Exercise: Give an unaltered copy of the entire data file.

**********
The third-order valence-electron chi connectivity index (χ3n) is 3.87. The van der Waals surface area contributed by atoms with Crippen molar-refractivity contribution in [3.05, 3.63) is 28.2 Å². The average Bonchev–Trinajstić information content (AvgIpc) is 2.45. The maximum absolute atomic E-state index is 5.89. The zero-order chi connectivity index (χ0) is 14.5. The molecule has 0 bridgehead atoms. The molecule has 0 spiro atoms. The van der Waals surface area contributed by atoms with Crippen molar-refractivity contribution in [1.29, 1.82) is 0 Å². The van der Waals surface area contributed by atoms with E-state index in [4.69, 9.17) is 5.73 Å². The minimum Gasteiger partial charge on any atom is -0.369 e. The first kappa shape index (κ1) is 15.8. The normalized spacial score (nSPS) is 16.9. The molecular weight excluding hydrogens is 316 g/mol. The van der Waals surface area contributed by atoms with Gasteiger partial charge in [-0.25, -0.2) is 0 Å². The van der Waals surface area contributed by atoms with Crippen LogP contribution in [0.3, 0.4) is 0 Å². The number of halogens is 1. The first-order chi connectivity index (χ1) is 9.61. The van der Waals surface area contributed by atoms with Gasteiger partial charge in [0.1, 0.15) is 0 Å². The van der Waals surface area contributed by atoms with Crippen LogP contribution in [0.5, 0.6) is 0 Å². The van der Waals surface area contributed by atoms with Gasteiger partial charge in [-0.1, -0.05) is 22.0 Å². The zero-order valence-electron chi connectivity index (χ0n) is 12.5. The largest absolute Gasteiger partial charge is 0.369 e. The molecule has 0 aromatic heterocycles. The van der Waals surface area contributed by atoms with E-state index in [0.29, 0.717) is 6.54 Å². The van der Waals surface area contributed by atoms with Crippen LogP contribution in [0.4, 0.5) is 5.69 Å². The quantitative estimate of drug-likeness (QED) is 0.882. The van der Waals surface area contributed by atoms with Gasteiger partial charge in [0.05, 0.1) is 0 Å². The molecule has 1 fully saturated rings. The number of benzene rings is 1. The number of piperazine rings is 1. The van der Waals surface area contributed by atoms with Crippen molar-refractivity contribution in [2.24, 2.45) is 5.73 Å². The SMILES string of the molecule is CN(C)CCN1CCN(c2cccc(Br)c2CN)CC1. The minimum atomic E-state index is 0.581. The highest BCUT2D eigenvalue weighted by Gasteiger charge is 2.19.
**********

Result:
The third-order valence-electron chi connectivity index (χ3n) is 3.87. The van der Waals surface area contributed by atoms with Crippen molar-refractivity contribution in [3.05, 3.63) is 28.2 Å². The average Bonchev–Trinajstić information content (AvgIpc) is 2.45. The maximum absolute atomic E-state index is 5.89. The zero-order chi connectivity index (χ0) is 14.5. The molecule has 0 bridgehead atoms. The molecule has 0 spiro atoms. The van der Waals surface area contributed by atoms with Crippen molar-refractivity contribution in [1.29, 1.82) is 0 Å². The van der Waals surface area contributed by atoms with E-state index in [4.69, 9.17) is 5.73 Å². The minimum Gasteiger partial charge on any atom is -0.369 e. The first kappa shape index (κ1) is 15.8. The normalized spacial score (nSPS) is 16.9. The molecular weight excluding hydrogens is 316 g/mol. The van der Waals surface area contributed by atoms with Gasteiger partial charge in [-0.25, -0.2) is 0 Å². The van der Waals surface area contributed by atoms with Crippen LogP contribution in [0.3, 0.4) is 0 Å². The number of halogens is 1. The first-order chi connectivity index (χ1) is 9.61. The van der Waals surface area contributed by atoms with Gasteiger partial charge in [0.1, 0.15) is 0 Å². The van der Waals surface area contributed by atoms with Crippen LogP contribution in [0.5, 0.6) is 0 Å². The van der Waals surface area contributed by atoms with Gasteiger partial charge in [-0.1, -0.05) is 22.0 Å². The zero-order valence-electron chi connectivity index (χ0n) is 12.5. The largest absolute Gasteiger partial charge is 0.369 e. The molecule has 0 aromatic heterocycles. The van der Waals surface area contributed by atoms with E-state index in [0.29, 0.717) is 6.54 Å². The van der Waals surface area contributed by atoms with Crippen LogP contribution in [0.4, 0.5) is 5.69 Å². The quantitative estimate of drug-likeness (QED) is 0.882. The van der Waals surface area contributed by atoms with Gasteiger partial charge in [0.05, 0.1) is 0 Å². The molecule has 1 fully saturated rings. The number of benzene rings is 1. The number of piperazine rings is 1. The van der Waals surface area contributed by atoms with Crippen molar-refractivity contribution in [2.24, 2.45) is 5.73 Å². The SMILES string of the molecule is CN(C)CCN1CCN(c2cccc(Br)c2CN)CC1. The minimum atomic E-state index is 0.581. The highest BCUT2D eigenvalue weighted by Gasteiger charge is 2.19.